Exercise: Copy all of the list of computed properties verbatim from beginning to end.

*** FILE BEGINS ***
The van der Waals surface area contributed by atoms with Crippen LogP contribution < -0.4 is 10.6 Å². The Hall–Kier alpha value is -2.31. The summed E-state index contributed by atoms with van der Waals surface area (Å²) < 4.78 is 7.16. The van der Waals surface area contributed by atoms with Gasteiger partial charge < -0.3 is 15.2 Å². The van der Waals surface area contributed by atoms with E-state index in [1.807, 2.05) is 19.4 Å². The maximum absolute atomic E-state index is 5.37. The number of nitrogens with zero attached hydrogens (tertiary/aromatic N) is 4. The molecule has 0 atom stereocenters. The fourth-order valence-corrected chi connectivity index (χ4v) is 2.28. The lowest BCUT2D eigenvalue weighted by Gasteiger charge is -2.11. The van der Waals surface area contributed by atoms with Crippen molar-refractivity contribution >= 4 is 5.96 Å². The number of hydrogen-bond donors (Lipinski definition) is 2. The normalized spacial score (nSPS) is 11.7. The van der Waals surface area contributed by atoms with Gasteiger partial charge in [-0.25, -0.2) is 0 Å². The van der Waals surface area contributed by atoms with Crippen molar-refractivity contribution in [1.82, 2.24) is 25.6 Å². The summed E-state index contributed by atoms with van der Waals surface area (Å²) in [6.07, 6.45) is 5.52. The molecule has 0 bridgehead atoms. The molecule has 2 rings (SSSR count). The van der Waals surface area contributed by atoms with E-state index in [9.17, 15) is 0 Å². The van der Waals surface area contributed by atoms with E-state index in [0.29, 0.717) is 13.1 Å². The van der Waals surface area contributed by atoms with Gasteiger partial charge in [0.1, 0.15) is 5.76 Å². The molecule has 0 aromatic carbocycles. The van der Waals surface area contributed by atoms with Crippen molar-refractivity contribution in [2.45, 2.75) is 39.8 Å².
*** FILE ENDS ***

The van der Waals surface area contributed by atoms with Crippen LogP contribution < -0.4 is 10.6 Å². The Hall–Kier alpha value is -2.31. The summed E-state index contributed by atoms with van der Waals surface area (Å²) < 4.78 is 7.16. The van der Waals surface area contributed by atoms with Gasteiger partial charge < -0.3 is 15.2 Å². The van der Waals surface area contributed by atoms with E-state index in [1.807, 2.05) is 19.4 Å². The maximum absolute atomic E-state index is 5.37. The number of nitrogens with zero attached hydrogens (tertiary/aromatic N) is 4. The molecule has 0 atom stereocenters. The fourth-order valence-corrected chi connectivity index (χ4v) is 2.28. The lowest BCUT2D eigenvalue weighted by Gasteiger charge is -2.11. The van der Waals surface area contributed by atoms with Crippen molar-refractivity contribution >= 4 is 5.96 Å². The number of hydrogen-bond donors (Lipinski definition) is 2. The normalized spacial score (nSPS) is 11.7. The van der Waals surface area contributed by atoms with Gasteiger partial charge in [-0.25, -0.2) is 0 Å². The van der Waals surface area contributed by atoms with Crippen molar-refractivity contribution in [1.82, 2.24) is 25.6 Å². The summed E-state index contributed by atoms with van der Waals surface area (Å²) in [6.07, 6.45) is 5.52. The molecule has 0 bridgehead atoms. The molecule has 2 rings (SSSR count). The van der Waals surface area contributed by atoms with E-state index in [9.17, 15) is 0 Å². The van der Waals surface area contributed by atoms with E-state index in [0.29, 0.717) is 13.1 Å². The van der Waals surface area contributed by atoms with Gasteiger partial charge in [0.1, 0.15) is 5.76 Å². The molecule has 0 aromatic carbocycles. The van der Waals surface area contributed by atoms with Crippen molar-refractivity contribution in [2.45, 2.75) is 39.8 Å².